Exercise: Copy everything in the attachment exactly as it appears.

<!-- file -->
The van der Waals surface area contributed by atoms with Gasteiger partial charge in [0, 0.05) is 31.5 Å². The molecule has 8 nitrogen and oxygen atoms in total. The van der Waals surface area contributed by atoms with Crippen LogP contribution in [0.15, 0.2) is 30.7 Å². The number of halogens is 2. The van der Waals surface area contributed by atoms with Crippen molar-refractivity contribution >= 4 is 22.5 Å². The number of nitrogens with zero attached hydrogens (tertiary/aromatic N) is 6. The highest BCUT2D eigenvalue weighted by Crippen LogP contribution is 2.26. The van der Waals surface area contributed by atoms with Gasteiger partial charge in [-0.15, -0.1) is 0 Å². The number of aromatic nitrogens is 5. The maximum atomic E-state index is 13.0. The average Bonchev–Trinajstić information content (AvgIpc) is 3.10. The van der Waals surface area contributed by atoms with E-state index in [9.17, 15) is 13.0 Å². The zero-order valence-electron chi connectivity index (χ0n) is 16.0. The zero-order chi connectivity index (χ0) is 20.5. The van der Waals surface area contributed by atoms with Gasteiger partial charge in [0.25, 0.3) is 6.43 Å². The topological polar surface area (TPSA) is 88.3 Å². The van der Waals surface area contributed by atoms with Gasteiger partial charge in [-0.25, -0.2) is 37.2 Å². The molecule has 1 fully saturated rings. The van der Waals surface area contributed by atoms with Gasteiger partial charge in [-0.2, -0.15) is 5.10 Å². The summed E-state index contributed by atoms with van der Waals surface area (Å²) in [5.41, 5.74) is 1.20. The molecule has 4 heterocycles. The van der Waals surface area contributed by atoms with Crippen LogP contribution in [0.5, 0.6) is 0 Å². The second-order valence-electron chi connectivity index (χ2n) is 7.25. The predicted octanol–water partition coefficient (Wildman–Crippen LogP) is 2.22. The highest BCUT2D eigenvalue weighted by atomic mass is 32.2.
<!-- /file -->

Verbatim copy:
The van der Waals surface area contributed by atoms with Gasteiger partial charge in [0, 0.05) is 31.5 Å². The molecule has 8 nitrogen and oxygen atoms in total. The van der Waals surface area contributed by atoms with Crippen LogP contribution in [0.15, 0.2) is 30.7 Å². The number of halogens is 2. The van der Waals surface area contributed by atoms with Crippen molar-refractivity contribution >= 4 is 22.5 Å². The number of nitrogens with zero attached hydrogens (tertiary/aromatic N) is 6. The highest BCUT2D eigenvalue weighted by Crippen LogP contribution is 2.26. The van der Waals surface area contributed by atoms with Gasteiger partial charge in [-0.15, -0.1) is 0 Å². The number of aromatic nitrogens is 5. The maximum atomic E-state index is 13.0. The average Bonchev–Trinajstić information content (AvgIpc) is 3.10. The van der Waals surface area contributed by atoms with E-state index in [9.17, 15) is 13.0 Å². The zero-order valence-electron chi connectivity index (χ0n) is 16.0. The zero-order chi connectivity index (χ0) is 20.5. The van der Waals surface area contributed by atoms with Gasteiger partial charge in [0.25, 0.3) is 6.43 Å². The topological polar surface area (TPSA) is 88.3 Å². The van der Waals surface area contributed by atoms with Gasteiger partial charge in [-0.25, -0.2) is 37.2 Å². The molecule has 1 fully saturated rings. The van der Waals surface area contributed by atoms with Gasteiger partial charge in [-0.2, -0.15) is 5.10 Å². The summed E-state index contributed by atoms with van der Waals surface area (Å²) in [5.41, 5.74) is 1.20. The molecule has 4 heterocycles. The van der Waals surface area contributed by atoms with Crippen LogP contribution in [0.5, 0.6) is 0 Å². The second-order valence-electron chi connectivity index (χ2n) is 7.25. The predicted octanol–water partition coefficient (Wildman–Crippen LogP) is 2.22. The highest BCUT2D eigenvalue weighted by atomic mass is 32.2.